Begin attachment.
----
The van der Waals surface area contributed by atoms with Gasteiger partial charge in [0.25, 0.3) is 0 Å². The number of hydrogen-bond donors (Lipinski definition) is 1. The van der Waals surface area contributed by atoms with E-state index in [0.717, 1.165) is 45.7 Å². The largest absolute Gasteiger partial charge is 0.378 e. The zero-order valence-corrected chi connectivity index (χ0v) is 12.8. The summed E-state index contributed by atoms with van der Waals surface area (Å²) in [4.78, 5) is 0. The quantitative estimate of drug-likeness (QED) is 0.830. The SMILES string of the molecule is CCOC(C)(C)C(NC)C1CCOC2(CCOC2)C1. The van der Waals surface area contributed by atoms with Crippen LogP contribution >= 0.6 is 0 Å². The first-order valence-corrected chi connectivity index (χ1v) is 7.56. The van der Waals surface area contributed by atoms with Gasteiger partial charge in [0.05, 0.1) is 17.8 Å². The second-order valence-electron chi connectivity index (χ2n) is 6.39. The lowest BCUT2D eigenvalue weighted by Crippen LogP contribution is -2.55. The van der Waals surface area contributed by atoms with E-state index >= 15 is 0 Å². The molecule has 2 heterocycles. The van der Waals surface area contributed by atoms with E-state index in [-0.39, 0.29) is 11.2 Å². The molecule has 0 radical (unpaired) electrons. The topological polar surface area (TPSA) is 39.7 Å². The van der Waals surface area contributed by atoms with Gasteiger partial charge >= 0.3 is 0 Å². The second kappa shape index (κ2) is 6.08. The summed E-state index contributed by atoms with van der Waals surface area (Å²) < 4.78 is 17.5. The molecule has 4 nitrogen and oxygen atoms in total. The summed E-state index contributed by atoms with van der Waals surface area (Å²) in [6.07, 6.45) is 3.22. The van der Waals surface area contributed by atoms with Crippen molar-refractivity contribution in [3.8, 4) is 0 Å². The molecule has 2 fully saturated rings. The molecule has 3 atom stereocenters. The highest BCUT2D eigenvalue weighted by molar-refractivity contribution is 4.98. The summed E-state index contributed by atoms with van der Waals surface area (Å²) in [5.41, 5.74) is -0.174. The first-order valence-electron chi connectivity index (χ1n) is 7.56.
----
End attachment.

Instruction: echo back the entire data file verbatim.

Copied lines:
The van der Waals surface area contributed by atoms with Gasteiger partial charge in [0.25, 0.3) is 0 Å². The number of hydrogen-bond donors (Lipinski definition) is 1. The van der Waals surface area contributed by atoms with E-state index in [0.717, 1.165) is 45.7 Å². The largest absolute Gasteiger partial charge is 0.378 e. The zero-order valence-corrected chi connectivity index (χ0v) is 12.8. The summed E-state index contributed by atoms with van der Waals surface area (Å²) in [4.78, 5) is 0. The quantitative estimate of drug-likeness (QED) is 0.830. The SMILES string of the molecule is CCOC(C)(C)C(NC)C1CCOC2(CCOC2)C1. The van der Waals surface area contributed by atoms with Crippen LogP contribution >= 0.6 is 0 Å². The first-order valence-corrected chi connectivity index (χ1v) is 7.56. The van der Waals surface area contributed by atoms with Gasteiger partial charge in [0.05, 0.1) is 17.8 Å². The second-order valence-electron chi connectivity index (χ2n) is 6.39. The lowest BCUT2D eigenvalue weighted by Crippen LogP contribution is -2.55. The van der Waals surface area contributed by atoms with E-state index >= 15 is 0 Å². The molecule has 2 heterocycles. The van der Waals surface area contributed by atoms with E-state index in [-0.39, 0.29) is 11.2 Å². The molecule has 0 radical (unpaired) electrons. The topological polar surface area (TPSA) is 39.7 Å². The van der Waals surface area contributed by atoms with Gasteiger partial charge >= 0.3 is 0 Å². The second kappa shape index (κ2) is 6.08. The summed E-state index contributed by atoms with van der Waals surface area (Å²) < 4.78 is 17.5. The molecule has 4 nitrogen and oxygen atoms in total. The summed E-state index contributed by atoms with van der Waals surface area (Å²) in [6.07, 6.45) is 3.22. The van der Waals surface area contributed by atoms with Crippen molar-refractivity contribution in [3.8, 4) is 0 Å². The molecule has 2 fully saturated rings. The molecule has 3 atom stereocenters. The highest BCUT2D eigenvalue weighted by molar-refractivity contribution is 4.98. The summed E-state index contributed by atoms with van der Waals surface area (Å²) in [5.41, 5.74) is -0.174. The first-order valence-electron chi connectivity index (χ1n) is 7.56.